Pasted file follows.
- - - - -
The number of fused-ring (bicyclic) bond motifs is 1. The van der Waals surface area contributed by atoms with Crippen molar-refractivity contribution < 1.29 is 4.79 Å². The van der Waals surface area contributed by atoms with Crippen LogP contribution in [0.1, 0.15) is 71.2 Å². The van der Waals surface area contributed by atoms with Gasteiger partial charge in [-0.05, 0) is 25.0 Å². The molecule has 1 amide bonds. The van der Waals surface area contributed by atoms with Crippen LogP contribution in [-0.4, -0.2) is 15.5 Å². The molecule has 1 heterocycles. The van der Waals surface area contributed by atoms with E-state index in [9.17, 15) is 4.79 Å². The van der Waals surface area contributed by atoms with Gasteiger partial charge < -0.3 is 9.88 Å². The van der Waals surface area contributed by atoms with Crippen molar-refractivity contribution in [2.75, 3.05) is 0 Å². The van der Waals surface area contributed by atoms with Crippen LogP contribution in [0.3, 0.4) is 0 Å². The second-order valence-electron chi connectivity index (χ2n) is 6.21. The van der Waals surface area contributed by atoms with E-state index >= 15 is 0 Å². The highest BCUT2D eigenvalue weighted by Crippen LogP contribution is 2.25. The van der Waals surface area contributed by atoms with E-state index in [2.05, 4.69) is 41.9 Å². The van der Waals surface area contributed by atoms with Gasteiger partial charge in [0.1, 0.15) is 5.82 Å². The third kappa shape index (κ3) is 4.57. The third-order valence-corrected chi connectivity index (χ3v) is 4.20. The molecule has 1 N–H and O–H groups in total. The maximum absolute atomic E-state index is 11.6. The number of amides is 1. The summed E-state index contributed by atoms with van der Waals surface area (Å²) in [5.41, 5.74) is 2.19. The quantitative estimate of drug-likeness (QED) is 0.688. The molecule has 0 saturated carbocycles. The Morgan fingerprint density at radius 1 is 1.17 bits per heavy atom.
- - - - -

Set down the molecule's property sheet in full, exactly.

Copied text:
The number of fused-ring (bicyclic) bond motifs is 1. The van der Waals surface area contributed by atoms with Crippen molar-refractivity contribution < 1.29 is 4.79 Å². The van der Waals surface area contributed by atoms with Crippen LogP contribution in [0.1, 0.15) is 71.2 Å². The van der Waals surface area contributed by atoms with Gasteiger partial charge in [-0.05, 0) is 25.0 Å². The molecule has 1 amide bonds. The van der Waals surface area contributed by atoms with Crippen LogP contribution in [-0.4, -0.2) is 15.5 Å². The molecule has 1 heterocycles. The van der Waals surface area contributed by atoms with E-state index in [9.17, 15) is 4.79 Å². The van der Waals surface area contributed by atoms with Gasteiger partial charge < -0.3 is 9.88 Å². The van der Waals surface area contributed by atoms with Crippen molar-refractivity contribution in [2.75, 3.05) is 0 Å². The van der Waals surface area contributed by atoms with Crippen LogP contribution in [0.3, 0.4) is 0 Å². The second-order valence-electron chi connectivity index (χ2n) is 6.21. The van der Waals surface area contributed by atoms with E-state index >= 15 is 0 Å². The highest BCUT2D eigenvalue weighted by Crippen LogP contribution is 2.25. The van der Waals surface area contributed by atoms with E-state index in [2.05, 4.69) is 41.9 Å². The van der Waals surface area contributed by atoms with Gasteiger partial charge in [0.1, 0.15) is 5.82 Å². The third kappa shape index (κ3) is 4.57. The third-order valence-corrected chi connectivity index (χ3v) is 4.20. The molecule has 1 N–H and O–H groups in total. The maximum absolute atomic E-state index is 11.6. The number of amides is 1. The summed E-state index contributed by atoms with van der Waals surface area (Å²) in [5.41, 5.74) is 2.19. The quantitative estimate of drug-likeness (QED) is 0.688. The molecule has 0 saturated carbocycles. The Morgan fingerprint density at radius 1 is 1.17 bits per heavy atom.